Lee Adama's new XO, Major Kendra Shaw (Stephanie Chaves-Jacobson), is plagued by memories of her service and sacrifices under Admiral Helena Cain (Michelle Forbes), who was able to save her ship during the Cylon attack — but only by making Shaw and her fellow officers rationalize suicidal battle tactics and brutal war crimes against their own people.

“In the crucible of war, Shaw must let her hesitation and doubts burn away, until all that remains of her is the honed edge of a living human weapon — what Colonial veterans call "a razor." But an edge so fine cuts in more than one direction. It can cleave an enemy to pieces … or it can carve away a person's soul.”

In our original review of the broadcast version, we noted that our disappointment with BSG Razor. Not that it was bad. As far as we’re concerned, compared to 95 percent of what’s out there, the worst episode of Battlestar Galactica is excellent.

For our original Razor review—click here:

Yet Razor did feel incomplete. Having viewed the extended version, the addition of a few select scenes and the extension of other scenes have gone a long way toward making Razor much more of a coherent stand-alone movie.

Unfortunately, the additional footage isn’t enough to make Razor a better story. At least not better than the Pegasus Trilogy of episodes during BSG’s second season—Pegasus and Resurrection Ship Parts 1 &2.

Extended Razor includes scenes that featured both a young William Adama (Nico Cortez) and a young Helena Cain (Kyra Scott) during the last day of the First Cylon War. The scenes featuring young Adama as a rookie Viper pilot—call sign “Husker”—that we had previously seen in the weeks leading up to the broadcast of Razor in the form of “webisodes.”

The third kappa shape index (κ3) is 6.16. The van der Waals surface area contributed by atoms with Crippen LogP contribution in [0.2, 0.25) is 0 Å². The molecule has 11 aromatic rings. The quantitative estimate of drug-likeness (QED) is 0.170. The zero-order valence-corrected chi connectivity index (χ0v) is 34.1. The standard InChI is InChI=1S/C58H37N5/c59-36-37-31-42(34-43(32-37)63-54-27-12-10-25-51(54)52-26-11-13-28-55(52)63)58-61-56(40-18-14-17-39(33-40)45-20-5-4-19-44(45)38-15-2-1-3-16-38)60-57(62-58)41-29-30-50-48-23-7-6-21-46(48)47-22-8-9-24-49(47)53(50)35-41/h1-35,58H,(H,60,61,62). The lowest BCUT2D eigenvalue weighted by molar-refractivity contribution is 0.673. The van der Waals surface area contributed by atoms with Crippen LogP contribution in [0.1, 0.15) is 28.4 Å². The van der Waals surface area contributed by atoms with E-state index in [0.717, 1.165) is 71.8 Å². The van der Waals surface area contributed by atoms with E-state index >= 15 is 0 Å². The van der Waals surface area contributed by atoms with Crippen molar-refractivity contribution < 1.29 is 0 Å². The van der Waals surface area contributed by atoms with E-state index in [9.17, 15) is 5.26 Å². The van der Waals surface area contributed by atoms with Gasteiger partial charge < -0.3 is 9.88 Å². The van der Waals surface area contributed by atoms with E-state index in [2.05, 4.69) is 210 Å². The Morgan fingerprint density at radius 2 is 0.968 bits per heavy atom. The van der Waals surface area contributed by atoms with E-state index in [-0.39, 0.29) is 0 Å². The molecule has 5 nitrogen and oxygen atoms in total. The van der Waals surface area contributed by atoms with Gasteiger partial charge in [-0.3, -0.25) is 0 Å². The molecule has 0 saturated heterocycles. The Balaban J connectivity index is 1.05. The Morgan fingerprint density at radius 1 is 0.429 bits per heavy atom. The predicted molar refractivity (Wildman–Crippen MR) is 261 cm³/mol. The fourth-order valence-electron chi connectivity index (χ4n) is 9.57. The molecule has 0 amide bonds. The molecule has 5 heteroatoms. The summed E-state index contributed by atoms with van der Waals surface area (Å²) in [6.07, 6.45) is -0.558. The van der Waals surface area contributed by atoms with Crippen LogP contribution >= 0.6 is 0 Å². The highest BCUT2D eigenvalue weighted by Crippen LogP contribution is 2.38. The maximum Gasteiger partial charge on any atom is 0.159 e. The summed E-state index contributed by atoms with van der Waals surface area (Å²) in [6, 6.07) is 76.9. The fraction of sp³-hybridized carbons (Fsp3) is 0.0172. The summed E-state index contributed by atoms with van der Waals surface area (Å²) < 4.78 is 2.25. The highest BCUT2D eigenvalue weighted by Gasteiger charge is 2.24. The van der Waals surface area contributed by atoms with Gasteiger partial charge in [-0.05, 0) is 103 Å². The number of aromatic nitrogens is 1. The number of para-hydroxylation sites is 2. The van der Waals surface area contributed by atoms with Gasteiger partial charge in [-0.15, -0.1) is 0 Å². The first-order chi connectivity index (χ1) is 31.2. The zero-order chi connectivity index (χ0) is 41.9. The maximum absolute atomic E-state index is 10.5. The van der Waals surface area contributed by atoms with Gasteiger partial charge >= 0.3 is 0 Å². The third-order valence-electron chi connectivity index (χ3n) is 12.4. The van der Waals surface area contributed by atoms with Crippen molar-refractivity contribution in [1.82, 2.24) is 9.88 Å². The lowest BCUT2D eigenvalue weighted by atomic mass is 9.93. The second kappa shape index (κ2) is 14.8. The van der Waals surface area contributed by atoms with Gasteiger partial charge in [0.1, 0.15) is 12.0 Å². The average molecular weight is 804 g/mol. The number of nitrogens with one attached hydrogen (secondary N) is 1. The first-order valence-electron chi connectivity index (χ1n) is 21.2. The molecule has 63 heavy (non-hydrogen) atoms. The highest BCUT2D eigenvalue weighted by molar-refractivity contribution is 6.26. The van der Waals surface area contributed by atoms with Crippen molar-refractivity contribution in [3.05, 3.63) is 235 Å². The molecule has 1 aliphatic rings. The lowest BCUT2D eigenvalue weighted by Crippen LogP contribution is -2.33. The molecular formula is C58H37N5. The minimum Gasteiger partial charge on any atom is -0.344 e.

Husker’s scenes in the DVD make for a coherent movie but don’t add anything the overall story. Young Helena’s flashback however, was the most pivotal scene of the entire movie and we think it’s an absolute crime that it failed to make the broadcast cut.

Back on Tauron, one of the twelve colonies, 41 years earlier looking very much like Bosnia in the 1990s as the Cylons are rolling over the colony. As Cain family flee for their lives in-between mortar explosions and weapons fire, the Mother Cain is killed and Father Cain is mortally wounded—ordering young Helena (6 or 7 years old??) to get her and her younger sister Lucy to safety.

When Lucy stumbles in an open field with all Hell breaking loose—Lucy can’t get up either due to fear or wounds—Helena leaves her behind to hide from the Cylons. A Cylon Centurion bears down on a hiding Helena is about to pull the trigger when it mysteriously withdraws….they all do as we find out the Cylons and Colonies signed an armistice.

Helena goes back to find Lucy and only her broken and mangled doll remains. And in an instant it all becomes clear to us and we can read this character like a comic book. THAT’s why Cain is such an unrelenting hard charger—hardest most of all on herself.

In our original review, we had chided this character as presented in Razor as being little more than a bunch of different military clichés. Yet THIS ONE SCENE made it all come together and explained how someone could become “a razor.”

Fortunately, the one scene we DID NOT see more of and for which we are thankful is the actual “interrogation (read: ritualized rape and torture) of the version of Cylon Number Six named Gina (Tricia Helfer).

There are times when it’s best to allow certain parts of the narrative to be implied and frankly, there isn’t any way we can think of to show the breaking of a prisoner in the most inhumane way imaginable that wouldn’t be anything other than exploitive and a detraction from both this story and from the original Pegasus Trilogy.

Bottom Line: The “unrated and uncut” version of Battlestar Galactica: Razor raises the grade of this story from a solid “B” to a “B-Plus.” It’s not the best Galactica we’ve ever seen it’s still a worthwhile viewing experience. So say we all!